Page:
Aeroallergen sensitization correlates with PC20 and exhaled nitric oxide in subjects with mild-to-moderate asthma

Timothy Craig, Tonya King, Robert F. Lemanske, Michael E. Wechsler, Nikolina Icitovic, Ronald R. Zimmerman, Stephen Wasserman

Research output: Contribution to journalArticle

51 Citations (Scopus)

Abstract

Background: Aeroallergen sensitization in adult asthmatic patients from a wide geographic area has not been correlated with patients' characteristics, markers of airways inflammation, and lung function. Objective: We assessed data obtained from the Asthma Clinical Research Network trials to determine the relationship of aeroallergen sensitization to age, sex, ethnicity, and markers of inflammation and airways function. Methods: Skin testing (14 epicutaneous) was performed on 1338 subjects with objectively diagnosed mild-to-moderate asthma from 11 Asthma Clinical Research Network studies. Skin testing used identical techniques and a quality assurance program to ensure uniformity across centers. Results: Ninety-five percent of the subjects had at least 1 positive skin test response. Of these, 14% had positive reactions to 1 or 2 allergens and 81% had positive reactions to 3 or more allergens, and 2% of subjects reacted only to seasonal allergens, 26% only to perennial allergens, and 67% to both. Increasing IgE and exhaled nitric oxide values, decreasing PC20 values, and minority ethnicity significantly correlated with the number of positive skin test responses. Subjects with late-onset asthma were less likely to be sensitized; nonetheless, 89% of subjects older than 60 years had positive responses. Conclusion: Ninety-five percent of patients with mild-to-moderate asthma might have an allergic component. Age does not significantly affect aeroallergen sensitization, but the pattern of allergic sensitization varies with ethnicity and geography. Measures used to characterize asthma, such as IgE, exhaled nitric oxide, and PC20 values, are correlated with aeroallergen sensitization.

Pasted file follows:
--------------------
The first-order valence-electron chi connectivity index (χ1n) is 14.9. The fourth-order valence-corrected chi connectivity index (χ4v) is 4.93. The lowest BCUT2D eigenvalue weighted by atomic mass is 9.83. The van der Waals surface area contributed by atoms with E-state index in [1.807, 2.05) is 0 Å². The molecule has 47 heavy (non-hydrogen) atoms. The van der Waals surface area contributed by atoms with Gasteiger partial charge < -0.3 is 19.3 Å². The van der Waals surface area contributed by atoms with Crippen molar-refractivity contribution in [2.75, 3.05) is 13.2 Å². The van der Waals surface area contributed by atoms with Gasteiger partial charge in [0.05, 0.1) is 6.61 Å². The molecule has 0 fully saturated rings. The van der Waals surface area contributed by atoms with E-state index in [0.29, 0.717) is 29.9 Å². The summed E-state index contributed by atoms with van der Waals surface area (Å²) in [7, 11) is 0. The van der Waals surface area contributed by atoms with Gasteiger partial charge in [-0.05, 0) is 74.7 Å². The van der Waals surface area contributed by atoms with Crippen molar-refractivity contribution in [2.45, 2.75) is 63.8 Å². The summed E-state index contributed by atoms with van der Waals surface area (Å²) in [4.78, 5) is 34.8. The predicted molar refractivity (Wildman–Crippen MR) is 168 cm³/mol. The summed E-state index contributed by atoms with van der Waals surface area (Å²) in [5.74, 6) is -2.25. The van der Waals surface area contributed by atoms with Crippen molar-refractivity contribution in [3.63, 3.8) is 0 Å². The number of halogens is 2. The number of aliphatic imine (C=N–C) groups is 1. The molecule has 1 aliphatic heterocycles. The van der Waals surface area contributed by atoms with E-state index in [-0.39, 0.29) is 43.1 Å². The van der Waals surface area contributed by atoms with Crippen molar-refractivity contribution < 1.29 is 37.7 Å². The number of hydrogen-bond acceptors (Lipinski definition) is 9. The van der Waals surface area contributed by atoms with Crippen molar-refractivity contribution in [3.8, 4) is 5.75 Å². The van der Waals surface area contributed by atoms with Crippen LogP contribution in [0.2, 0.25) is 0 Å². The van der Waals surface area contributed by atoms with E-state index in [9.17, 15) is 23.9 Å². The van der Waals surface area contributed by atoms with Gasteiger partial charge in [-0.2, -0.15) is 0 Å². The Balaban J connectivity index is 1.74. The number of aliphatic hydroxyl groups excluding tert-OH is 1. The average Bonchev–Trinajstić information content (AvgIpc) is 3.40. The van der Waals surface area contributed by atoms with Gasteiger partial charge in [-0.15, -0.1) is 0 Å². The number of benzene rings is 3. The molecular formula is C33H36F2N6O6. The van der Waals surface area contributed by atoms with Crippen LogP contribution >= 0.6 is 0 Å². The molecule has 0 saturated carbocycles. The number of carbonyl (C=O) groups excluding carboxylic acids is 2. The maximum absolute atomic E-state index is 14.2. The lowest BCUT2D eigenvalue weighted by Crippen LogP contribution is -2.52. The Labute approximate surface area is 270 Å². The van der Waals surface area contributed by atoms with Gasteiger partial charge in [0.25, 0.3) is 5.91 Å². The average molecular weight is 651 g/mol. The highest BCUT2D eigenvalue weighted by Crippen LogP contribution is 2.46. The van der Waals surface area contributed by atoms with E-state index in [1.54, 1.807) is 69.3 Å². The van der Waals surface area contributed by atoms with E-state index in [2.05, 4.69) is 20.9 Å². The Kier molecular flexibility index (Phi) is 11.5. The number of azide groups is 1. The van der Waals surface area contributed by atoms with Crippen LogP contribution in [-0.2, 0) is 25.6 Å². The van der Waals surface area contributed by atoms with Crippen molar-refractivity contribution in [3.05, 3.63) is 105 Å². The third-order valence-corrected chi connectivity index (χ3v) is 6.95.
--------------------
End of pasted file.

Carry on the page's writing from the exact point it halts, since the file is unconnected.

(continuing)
Original languageEnglish (US)
Pages (from-to)671-677
Number of pages7
JournalJournal of Allergy and Clinical Immunology
Volume121
Issue number3
DOIs
StatePublished - Mar 1 2008

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Nitric Oxide
Asthma
Allergens
Skin Tests
Immunoglobulin E
Skin
Geography
Research
Pneumonia
Inflammation

All Science Journal Classification (ASJC) codes

  • Immunology and Allergy
  • Immunology

Cite this

Craig, Timothy ; King, Tonya ; Lemanske, Robert F. ; Wechsler, Michael E. ; Icitovic, Nikolina ; Zimmerman, Ronald R. ; Wasserman, Stephen. / Aeroallergen sensitization correlates with PC20 and exhaled nitric oxide in subjects with mild-to-moderate asthma. In: Journal of Allergy and Clinical Immunology. 2008 ; Vol. 121, No. 3. pp. 671-677.